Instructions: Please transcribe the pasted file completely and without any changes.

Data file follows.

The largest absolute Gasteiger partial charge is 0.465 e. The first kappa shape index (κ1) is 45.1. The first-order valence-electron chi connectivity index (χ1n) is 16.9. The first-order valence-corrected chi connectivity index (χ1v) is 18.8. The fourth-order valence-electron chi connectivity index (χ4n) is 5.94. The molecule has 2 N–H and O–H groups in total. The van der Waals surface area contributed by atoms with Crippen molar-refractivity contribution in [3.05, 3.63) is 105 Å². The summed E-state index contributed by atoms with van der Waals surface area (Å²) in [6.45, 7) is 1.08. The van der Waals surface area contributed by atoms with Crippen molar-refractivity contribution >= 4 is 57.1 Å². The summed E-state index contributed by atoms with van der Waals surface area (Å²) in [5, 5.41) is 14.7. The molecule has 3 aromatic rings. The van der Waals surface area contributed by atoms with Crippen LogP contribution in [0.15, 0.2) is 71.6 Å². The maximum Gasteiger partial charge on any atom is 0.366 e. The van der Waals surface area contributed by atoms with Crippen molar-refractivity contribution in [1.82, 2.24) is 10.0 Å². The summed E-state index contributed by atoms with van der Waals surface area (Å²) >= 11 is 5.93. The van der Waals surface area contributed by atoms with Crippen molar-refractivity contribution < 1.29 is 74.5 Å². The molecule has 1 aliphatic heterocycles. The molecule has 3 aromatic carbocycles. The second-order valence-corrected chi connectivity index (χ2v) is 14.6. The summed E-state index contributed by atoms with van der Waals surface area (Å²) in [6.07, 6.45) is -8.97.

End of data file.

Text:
The largest absolute Gasteiger partial charge is 0.465 e. The first kappa shape index (κ1) is 45.1. The first-order valence-electron chi connectivity index (χ1n) is 16.9. The first-order valence-corrected chi connectivity index (χ1v) is 18.8. The fourth-order valence-electron chi connectivity index (χ4n) is 5.94. The molecule has 2 N–H and O–H groups in total. The van der Waals surface area contributed by atoms with Crippen molar-refractivity contribution in [3.05, 3.63) is 105 Å². The summed E-state index contributed by atoms with van der Waals surface area (Å²) in [6.45, 7) is 1.08. The van der Waals surface area contributed by atoms with Crippen molar-refractivity contribution >= 4 is 57.1 Å². The summed E-state index contributed by atoms with van der Waals surface area (Å²) in [5, 5.41) is 14.7. The molecule has 3 aromatic rings. The van der Waals surface area contributed by atoms with Crippen LogP contribution in [0.15, 0.2) is 71.6 Å². The maximum Gasteiger partial charge on any atom is 0.366 e. The van der Waals surface area contributed by atoms with Crippen molar-refractivity contribution in [1.82, 2.24) is 10.0 Å². The summed E-state index contributed by atoms with van der Waals surface area (Å²) >= 11 is 5.93. The van der Waals surface area contributed by atoms with Crippen molar-refractivity contribution < 1.29 is 74.5 Å². The molecule has 1 aliphatic heterocycles. The molecule has 3 aromatic carbocycles. The second-order valence-corrected chi connectivity index (χ2v) is 14.6. The summed E-state index contributed by atoms with van der Waals surface area (Å²) in [6.07, 6.45) is -8.97.